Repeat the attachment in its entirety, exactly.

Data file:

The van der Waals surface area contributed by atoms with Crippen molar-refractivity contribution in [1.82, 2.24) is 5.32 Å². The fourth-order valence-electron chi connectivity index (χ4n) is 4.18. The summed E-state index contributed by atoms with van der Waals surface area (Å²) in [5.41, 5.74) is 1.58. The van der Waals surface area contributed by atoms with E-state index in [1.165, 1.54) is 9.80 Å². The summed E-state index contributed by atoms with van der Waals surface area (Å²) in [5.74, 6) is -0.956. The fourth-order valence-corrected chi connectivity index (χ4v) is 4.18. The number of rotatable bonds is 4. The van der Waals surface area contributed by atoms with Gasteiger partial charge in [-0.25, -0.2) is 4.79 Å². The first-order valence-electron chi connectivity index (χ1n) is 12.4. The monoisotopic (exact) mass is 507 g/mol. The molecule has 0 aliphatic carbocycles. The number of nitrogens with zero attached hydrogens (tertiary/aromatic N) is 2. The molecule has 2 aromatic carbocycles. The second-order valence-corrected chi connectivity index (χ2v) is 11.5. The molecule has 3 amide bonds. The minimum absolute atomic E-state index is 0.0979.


The van der Waals surface area contributed by atoms with Crippen molar-refractivity contribution in [1.82, 2.24) is 5.32 Å². The fourth-order valence-electron chi connectivity index (χ4n) is 4.18. The summed E-state index contributed by atoms with van der Waals surface area (Å²) in [5.41, 5.74) is 1.58. The van der Waals surface area contributed by atoms with E-state index in [1.165, 1.54) is 9.80 Å². The summed E-state index contributed by atoms with van der Waals surface area (Å²) in [5.74, 6) is -0.956. The fourth-order valence-corrected chi connectivity index (χ4v) is 4.18. The number of rotatable bonds is 4. The van der Waals surface area contributed by atoms with Gasteiger partial charge in [-0.25, -0.2) is 4.79 Å². The first-order valence-electron chi connectivity index (χ1n) is 12.4. The monoisotopic (exact) mass is 507 g/mol. The molecule has 0 aliphatic carbocycles. The number of nitrogens with zero attached hydrogens (tertiary/aromatic N) is 2. The molecule has 2 aromatic carbocycles. The second-order valence-corrected chi connectivity index (χ2v) is 11.5. The molecule has 3 amide bonds. The minimum absolute atomic E-state index is 0.0979.